The closer you look at ethical investing for university endowments, the more you see the tradeoffs.
The headline coverage began when Stanford announced it would “not make direct investments in coal mining companies.” Explaining, Stanford’s President John Hennessy said, “Stanford has a responsibility as a global citizen to promote sustainability for our planet…”
Meanwhile, Swarthmore’s President Rebecca Chopp confirmed that her school would retain coal companies in its investment portoflio. Conveying the ethics behind her decision, she said, “The board is simply not willing to accept the significant cuts in scholarships, faculty and curriculum that a significantly lower return would necessitate…”
Although the endowment debate focuses on investing, it really is about a bigger question. We are asking whether it is ethical for a profit-seeking entity to base business decisions on social responsibility.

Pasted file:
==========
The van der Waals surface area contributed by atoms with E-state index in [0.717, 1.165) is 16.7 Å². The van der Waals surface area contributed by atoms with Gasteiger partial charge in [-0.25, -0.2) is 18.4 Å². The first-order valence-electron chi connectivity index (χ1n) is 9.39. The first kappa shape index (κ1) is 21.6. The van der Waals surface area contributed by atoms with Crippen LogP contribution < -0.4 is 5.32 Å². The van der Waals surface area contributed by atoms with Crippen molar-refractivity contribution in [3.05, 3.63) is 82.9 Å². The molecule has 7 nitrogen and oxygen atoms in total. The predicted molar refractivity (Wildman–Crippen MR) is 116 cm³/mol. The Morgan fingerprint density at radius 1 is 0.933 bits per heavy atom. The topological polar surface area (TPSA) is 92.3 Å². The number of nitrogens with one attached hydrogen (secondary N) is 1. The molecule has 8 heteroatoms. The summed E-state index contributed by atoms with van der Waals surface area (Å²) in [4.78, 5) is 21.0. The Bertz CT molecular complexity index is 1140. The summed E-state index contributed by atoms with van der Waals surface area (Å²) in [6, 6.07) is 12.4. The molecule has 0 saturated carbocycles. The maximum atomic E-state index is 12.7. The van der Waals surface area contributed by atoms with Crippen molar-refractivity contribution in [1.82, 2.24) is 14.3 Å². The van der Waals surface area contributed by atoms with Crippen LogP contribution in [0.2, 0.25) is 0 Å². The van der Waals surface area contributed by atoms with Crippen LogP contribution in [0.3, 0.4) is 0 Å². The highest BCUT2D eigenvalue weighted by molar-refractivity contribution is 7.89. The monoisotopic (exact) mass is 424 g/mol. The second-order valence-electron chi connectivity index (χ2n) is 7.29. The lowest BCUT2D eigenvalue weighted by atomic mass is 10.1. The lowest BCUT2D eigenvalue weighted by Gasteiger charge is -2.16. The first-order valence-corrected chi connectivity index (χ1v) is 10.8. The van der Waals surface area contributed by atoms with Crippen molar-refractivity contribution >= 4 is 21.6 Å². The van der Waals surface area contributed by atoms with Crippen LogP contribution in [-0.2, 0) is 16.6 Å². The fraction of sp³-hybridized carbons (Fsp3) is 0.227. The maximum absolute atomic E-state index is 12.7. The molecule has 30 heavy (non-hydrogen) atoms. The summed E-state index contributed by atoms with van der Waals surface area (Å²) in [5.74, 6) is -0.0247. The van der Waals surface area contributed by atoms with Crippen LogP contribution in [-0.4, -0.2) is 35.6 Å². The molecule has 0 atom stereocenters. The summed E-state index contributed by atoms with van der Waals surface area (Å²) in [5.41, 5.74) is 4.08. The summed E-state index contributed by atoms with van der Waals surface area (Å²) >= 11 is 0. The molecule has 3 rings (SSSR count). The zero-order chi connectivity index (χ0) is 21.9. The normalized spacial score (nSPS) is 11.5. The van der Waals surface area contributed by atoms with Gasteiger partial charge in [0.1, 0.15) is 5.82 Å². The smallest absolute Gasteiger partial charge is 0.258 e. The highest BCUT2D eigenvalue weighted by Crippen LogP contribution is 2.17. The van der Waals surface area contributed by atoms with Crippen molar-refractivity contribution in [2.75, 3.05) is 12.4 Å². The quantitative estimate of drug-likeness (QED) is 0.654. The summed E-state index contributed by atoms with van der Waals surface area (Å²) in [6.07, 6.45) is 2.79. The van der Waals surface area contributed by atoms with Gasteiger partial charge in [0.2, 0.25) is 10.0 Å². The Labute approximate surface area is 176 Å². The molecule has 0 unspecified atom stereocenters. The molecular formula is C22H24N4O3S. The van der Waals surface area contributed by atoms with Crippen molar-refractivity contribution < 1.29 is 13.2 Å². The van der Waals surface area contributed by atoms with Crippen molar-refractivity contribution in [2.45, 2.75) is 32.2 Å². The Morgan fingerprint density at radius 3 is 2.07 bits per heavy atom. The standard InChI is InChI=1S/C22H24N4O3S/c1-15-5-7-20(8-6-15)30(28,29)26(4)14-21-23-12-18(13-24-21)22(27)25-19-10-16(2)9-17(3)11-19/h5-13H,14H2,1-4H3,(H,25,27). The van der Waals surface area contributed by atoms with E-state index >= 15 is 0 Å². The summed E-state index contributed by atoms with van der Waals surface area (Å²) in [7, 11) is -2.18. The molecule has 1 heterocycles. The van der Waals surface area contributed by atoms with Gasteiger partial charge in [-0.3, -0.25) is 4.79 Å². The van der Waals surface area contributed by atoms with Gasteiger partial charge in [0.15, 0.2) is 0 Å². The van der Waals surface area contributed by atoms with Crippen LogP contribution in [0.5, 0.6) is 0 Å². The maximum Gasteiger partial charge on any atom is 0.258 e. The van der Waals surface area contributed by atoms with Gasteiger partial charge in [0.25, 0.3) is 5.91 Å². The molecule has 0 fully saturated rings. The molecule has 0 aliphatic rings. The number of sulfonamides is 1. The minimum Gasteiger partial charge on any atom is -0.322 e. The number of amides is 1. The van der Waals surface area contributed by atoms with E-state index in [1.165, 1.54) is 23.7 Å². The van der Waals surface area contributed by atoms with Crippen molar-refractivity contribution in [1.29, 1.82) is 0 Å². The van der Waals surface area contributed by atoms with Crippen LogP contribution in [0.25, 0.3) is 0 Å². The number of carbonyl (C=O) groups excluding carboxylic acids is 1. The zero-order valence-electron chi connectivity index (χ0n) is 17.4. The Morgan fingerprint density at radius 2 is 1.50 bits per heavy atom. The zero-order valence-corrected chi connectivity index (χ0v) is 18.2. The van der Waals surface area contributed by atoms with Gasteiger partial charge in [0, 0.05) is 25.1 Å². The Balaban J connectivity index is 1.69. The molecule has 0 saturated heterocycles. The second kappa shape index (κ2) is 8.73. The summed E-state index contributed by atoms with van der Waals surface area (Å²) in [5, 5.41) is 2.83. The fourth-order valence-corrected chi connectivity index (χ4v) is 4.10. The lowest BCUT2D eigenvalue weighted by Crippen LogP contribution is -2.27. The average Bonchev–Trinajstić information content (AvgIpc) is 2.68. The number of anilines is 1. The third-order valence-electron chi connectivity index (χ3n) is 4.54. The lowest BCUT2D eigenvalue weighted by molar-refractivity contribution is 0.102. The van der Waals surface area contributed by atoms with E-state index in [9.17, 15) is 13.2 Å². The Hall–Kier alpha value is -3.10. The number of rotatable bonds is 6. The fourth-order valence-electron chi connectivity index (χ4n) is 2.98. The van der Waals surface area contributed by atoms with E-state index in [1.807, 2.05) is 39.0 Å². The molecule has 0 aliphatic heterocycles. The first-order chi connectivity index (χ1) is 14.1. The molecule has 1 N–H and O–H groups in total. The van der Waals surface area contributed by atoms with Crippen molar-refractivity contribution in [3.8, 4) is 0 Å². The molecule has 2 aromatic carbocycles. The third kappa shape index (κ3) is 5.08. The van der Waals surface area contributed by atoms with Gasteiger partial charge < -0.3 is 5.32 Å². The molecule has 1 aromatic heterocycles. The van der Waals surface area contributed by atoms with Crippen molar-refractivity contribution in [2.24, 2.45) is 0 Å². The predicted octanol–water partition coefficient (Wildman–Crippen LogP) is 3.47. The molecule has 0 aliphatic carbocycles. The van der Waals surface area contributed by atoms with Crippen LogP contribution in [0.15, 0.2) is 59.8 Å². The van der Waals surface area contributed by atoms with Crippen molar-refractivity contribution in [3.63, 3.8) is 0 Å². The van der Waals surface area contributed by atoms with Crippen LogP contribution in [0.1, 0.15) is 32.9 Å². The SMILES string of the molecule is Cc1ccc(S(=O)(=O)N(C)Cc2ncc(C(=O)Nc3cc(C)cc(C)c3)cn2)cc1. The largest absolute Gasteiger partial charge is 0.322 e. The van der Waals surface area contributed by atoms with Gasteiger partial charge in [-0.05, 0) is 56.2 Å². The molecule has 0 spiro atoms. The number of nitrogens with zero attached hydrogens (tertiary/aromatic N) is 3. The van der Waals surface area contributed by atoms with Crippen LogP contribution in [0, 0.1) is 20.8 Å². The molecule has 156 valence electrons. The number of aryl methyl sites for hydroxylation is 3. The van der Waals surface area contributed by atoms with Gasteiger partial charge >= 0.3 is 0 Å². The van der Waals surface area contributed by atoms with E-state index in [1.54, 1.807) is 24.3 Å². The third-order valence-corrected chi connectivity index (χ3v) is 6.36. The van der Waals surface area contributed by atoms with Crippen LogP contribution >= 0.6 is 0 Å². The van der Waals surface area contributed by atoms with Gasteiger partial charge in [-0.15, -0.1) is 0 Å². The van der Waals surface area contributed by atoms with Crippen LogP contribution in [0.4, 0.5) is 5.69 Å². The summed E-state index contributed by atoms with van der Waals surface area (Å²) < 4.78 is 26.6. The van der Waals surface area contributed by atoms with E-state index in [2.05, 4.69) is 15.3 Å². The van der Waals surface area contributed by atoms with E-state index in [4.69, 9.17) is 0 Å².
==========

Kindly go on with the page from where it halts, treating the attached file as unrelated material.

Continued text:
Believing that profits are the (ethical) responsibility of the business firm, Nobel Laureate Milton Friedman (1912-2006) said that it is not appropriate for corporate management to pursue social responsibility. Agreeing, former Harvard president and Secretary of the Treasury Lawrence Summers cited the housing bubble debacle fueled by Fannie Mae and Freddie Mac to display the cataclysmic results of combining doing good with seeking profits. Then though, seeking balance, Harvard economist Edward Glaeser discussed the debate surrounding corporate responsibility in his economix blog. Reminding us that it need not be “black and white,” he encourages us to ponder different levels of corporate social responsibility.
Our bottom line? Whichever endowment investing perspective you support, Stanford’s or Swarthmore’s, economic wisdom requires recognizing the opportunity cost. Making a decision means you have sacrificed the benefits of the next best alternative.
Please let us know which endowment investing sacrifices you are willing to accept at your favorite university.